A good password is all that may stand between you and a cybercriminal.

 

Newspapers are reporting hacks where criminals make off with millions of passwords more and more often. In December 2013, TIME reported an attack in which criminals took some two million usernames and passwords from over 90,000 websites – including some of the most popular in the world, such as Facebook, Twitter, LinkedIn and Google. This is at least the second time many of these sites have been hit in the last year, and there’s one piece of advice that is tried, tested and absolutely essential:

Change your password

If you’re a user of any of these 90,000 sites (and it’s extremely likely that you are), you should change your passwords immediately. The software used in these attacks often makes it possible for hackers to continue to view your information until your passwords are changed and they are logged out, so you should do this as soon as possible.

Can you imagine if you were one of those users affected? They likely had to hurry to change their credentials and make sure they didn’t use the same combination of email address and password on any other website. Chances are these people, like many others, did use the same password for other accounts. Many people not only use the same password all over the web, but they also choose weak passwords.

Last year, some of the top 10 most common passwords employed by internet users included:

• password
• 123456
• qwerty
• 111111
• monkey

Digital keys

Passwords are the digital keys to our networks of friends, our work colleagues, and even our banking and payment services. We want to keep our passwords private to protect our personal lives, and that includes our financial information. While some cybercriminals may want to hack into our social networking or email accounts, most want the financial gain that hacking bank accounts can bring.

The most important two passwords are those for your email and social network accounts. If someone gains access to your email account, they could use the "forgot your password?" link on other websites you use, like online shopping or banking sites. If a hacker gets into your social network, they have the ability to scam your friends by sending out links to dangerous websites or posting fraudulent messages asking for money. The bottom line is that a good password is all that may stand between you and a cybercriminal.

 

Dos and don’ts

A good password is one you can remember but a hacker can't easily guess or crack using software tools. A good password is unique and complex. Here are some dos and don'ts for creating and maintaining strong passwords:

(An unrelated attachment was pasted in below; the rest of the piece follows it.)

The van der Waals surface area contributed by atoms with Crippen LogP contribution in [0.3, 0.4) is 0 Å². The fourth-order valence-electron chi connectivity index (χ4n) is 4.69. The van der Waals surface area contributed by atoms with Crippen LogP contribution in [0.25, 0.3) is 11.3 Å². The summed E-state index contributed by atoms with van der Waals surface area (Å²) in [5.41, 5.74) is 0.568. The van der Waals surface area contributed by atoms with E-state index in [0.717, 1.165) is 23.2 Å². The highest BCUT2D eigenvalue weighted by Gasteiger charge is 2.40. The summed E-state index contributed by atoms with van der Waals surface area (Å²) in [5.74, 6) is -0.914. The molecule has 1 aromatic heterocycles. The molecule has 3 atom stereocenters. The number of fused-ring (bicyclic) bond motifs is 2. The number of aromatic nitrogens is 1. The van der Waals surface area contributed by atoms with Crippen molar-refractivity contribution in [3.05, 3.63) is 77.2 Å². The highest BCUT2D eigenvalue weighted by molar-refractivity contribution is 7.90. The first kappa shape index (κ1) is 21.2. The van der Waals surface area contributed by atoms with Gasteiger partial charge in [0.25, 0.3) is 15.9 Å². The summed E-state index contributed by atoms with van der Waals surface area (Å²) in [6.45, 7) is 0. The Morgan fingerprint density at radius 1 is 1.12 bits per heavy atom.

Do use a combination of uppercase and lowercase letters, symbols and numbers.

Don't use "123456", the word "password," or any of the other poor password examples shown above.

Do make sure your passwords are at least eight characters long. The more characters your passwords contain, the more difficult they are to guess.

Don't use a solitary word in any language. Hackers have dictionary-based tools to crack these types of passwords.

Do try to make your passwords as meaningless and random as possible.

Don't use a derivative of your name, the name of a family member or the name of a pet.

Do create different passwords for each account.

Don't ever write your passwords down and never give them out to anyone.

Do change your passwords regularly.

Don't answer "yes" when prompted to save your password to a particular computer's browser. Instead, rely on a strong password committed to memory or stored in a dependable password management program. Norton Internet Security and Norton 360 security software both include Norton Identity Safe which stores your passwords securely and fills them in online in encrypted form.

How to choose a better password

1. Begin by creating a password phrase that you will customise for each website you use. For example, one possible phrase is "I want to go to England."

2. Next, convert this phrase to an abbreviation by using the first letters of each word and changing the word "to" to a number "2." This will result in the following basic password phrase: iw2g2e.

3. Last, put the first and last letter of the website you are using on your new password phrase. For example, if you want to create a password for Norton.com, Niw2g2en is your new unique and complex Symantec password.

The advantage of using a pass phrase such as the above is that it is easy to remember as it’s something personal to you, but something that you can make unique for each website you visit requiring a login.